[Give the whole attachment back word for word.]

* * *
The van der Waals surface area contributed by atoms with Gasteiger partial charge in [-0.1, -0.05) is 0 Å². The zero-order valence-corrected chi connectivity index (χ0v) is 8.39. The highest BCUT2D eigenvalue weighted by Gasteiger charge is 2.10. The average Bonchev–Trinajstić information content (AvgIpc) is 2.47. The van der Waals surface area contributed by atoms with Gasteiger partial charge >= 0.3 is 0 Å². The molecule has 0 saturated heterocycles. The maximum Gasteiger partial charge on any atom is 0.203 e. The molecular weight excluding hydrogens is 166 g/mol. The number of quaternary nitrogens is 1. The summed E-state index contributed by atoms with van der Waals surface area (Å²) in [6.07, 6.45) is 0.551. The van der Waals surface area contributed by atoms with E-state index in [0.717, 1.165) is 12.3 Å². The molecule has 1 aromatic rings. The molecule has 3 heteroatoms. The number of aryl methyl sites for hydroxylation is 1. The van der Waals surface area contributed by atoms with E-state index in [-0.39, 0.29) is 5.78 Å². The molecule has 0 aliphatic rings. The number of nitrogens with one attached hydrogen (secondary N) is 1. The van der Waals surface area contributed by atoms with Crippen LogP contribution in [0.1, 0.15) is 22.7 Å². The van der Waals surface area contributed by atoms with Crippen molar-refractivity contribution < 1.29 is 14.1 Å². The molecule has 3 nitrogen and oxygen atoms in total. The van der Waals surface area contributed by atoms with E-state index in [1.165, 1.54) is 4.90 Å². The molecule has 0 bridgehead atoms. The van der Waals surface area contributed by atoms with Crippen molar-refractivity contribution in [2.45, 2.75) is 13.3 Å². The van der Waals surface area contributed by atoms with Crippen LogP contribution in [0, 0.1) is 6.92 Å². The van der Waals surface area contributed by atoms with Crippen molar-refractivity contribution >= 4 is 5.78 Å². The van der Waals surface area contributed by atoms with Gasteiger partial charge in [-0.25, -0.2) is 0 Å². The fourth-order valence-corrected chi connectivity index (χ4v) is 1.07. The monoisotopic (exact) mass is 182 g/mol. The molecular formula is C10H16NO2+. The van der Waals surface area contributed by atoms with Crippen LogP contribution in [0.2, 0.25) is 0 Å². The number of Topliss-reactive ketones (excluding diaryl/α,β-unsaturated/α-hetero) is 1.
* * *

The van der Waals surface area contributed by atoms with Gasteiger partial charge in [-0.1, -0.05) is 0 Å². The zero-order valence-corrected chi connectivity index (χ0v) is 8.39. The highest BCUT2D eigenvalue weighted by Gasteiger charge is 2.10. The average Bonchev–Trinajstić information content (AvgIpc) is 2.47. The van der Waals surface area contributed by atoms with Gasteiger partial charge >= 0.3 is 0 Å². The molecule has 0 saturated heterocycles. The maximum Gasteiger partial charge on any atom is 0.203 e. The molecular weight excluding hydrogens is 166 g/mol. The number of quaternary nitrogens is 1. The summed E-state index contributed by atoms with van der Waals surface area (Å²) in [6.07, 6.45) is 0.551. The van der Waals surface area contributed by atoms with E-state index in [0.717, 1.165) is 12.3 Å². The molecule has 1 aromatic rings. The molecule has 3 heteroatoms. The number of aryl methyl sites for hydroxylation is 1. The van der Waals surface area contributed by atoms with E-state index in [-0.39, 0.29) is 5.78 Å². The molecule has 0 aliphatic rings. The number of nitrogens with one attached hydrogen (secondary N) is 1. The van der Waals surface area contributed by atoms with Crippen LogP contribution in [0.1, 0.15) is 22.7 Å². The van der Waals surface area contributed by atoms with Crippen molar-refractivity contribution < 1.29 is 14.1 Å². The molecule has 3 nitrogen and oxygen atoms in total. The van der Waals surface area contributed by atoms with E-state index in [1.165, 1.54) is 4.90 Å². The molecule has 0 bridgehead atoms. The van der Waals surface area contributed by atoms with Crippen molar-refractivity contribution in [2.45, 2.75) is 13.3 Å². The van der Waals surface area contributed by atoms with Crippen LogP contribution in [0, 0.1) is 6.92 Å². The van der Waals surface area contributed by atoms with Crippen molar-refractivity contribution >= 4 is 5.78 Å². The van der Waals surface area contributed by atoms with Gasteiger partial charge in [-0.25, -0.2) is 0 Å². The fourth-order valence-corrected chi connectivity index (χ4v) is 1.07. The monoisotopic (exact) mass is 182 g/mol. The molecular formula is C10H16NO2+. The van der Waals surface area contributed by atoms with Crippen LogP contribution in [0.2, 0.25) is 0 Å². The number of Topliss-reactive ketones (excluding diaryl/α,β-unsaturated/α-hetero) is 1.